All I have to do is recollect the tune my grandfather R. Hayyim used while reciting U-Vekhen Ten Pahdekha [part of the Rosh Hashanah prayers] – that’s all!  Suddenly a fire is ignited, my heart begins to warm up and I begin to feel the sanctity of the day.” (pp. 198-199)

I find this interesting, as this is the problem I have been wrestling with in the run up to Rosh Hashanah (starting Sunday night), so it seemed strange to reach this chapter just now when I’ve been reading this book on and off for months.  I also feel cold about the coming Yom Tovim, but I don’t know how to warm myself.  To be honest, I have probably needed warming up for some years.  Unlike the Rav, I do not come from a famous rabbinic dynasty to have examples of ‘warm’ Jews from my ancestors.  To make matters worse, I have a lot of anger and resentment against HaShem (God) to work through and I don’t know how to do it.  Nor do I know what my unique religious style would be.  But I’m glad to know that it’s not just me who struggles.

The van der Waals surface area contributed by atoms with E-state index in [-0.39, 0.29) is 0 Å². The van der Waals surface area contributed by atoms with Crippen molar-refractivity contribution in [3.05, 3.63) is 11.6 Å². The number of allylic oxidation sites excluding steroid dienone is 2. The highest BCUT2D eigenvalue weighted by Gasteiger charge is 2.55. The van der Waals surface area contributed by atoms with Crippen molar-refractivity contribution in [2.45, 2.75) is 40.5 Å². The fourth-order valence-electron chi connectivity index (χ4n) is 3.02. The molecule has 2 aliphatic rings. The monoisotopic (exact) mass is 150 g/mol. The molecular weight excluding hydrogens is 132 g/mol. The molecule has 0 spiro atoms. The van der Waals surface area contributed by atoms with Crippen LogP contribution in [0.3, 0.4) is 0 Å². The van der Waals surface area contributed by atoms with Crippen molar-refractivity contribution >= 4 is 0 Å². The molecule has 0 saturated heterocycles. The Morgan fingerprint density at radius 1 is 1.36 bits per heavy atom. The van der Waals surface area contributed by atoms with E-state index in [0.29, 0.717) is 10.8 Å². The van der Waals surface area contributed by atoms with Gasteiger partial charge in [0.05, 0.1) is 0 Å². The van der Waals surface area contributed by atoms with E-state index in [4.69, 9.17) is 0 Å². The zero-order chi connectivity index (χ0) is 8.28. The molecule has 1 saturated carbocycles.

In a somewhat related way, the assistant rabbi was talking in shiur (religious class) tonight about the need to connect with HaShem and other people in an authentic way, not just out of ego (so we can feel good that we condescend to help others) or to get rewarded.  He said we should find one middah (character trait) that is naturally well-developed in us, something that comes easily to us, and use that to help others altruistically at this time of year so that we will connect with the world in a genuinely altruistic, God-centred way and deserve a good new year.

I don’t know that I have even one good middah.  I can’t think of any good deed or mitzvah (commandment) that comes easily to me.    In the latest of his weekly parasha essays, Rabbi Lord Sacks says “The world is waiting for you” but I don’t know what I am expected to do.  The only thing I can think of where I connect to people in a genuinely altruistic way, doing it for other people rather than to get something for myself, is when I interact with people online, on my blog and other people’s blogs, where I genuinely like to connect and help with advice or support about mental illness.  But if that’s my mission in life, it rather implies that I will always be depressed.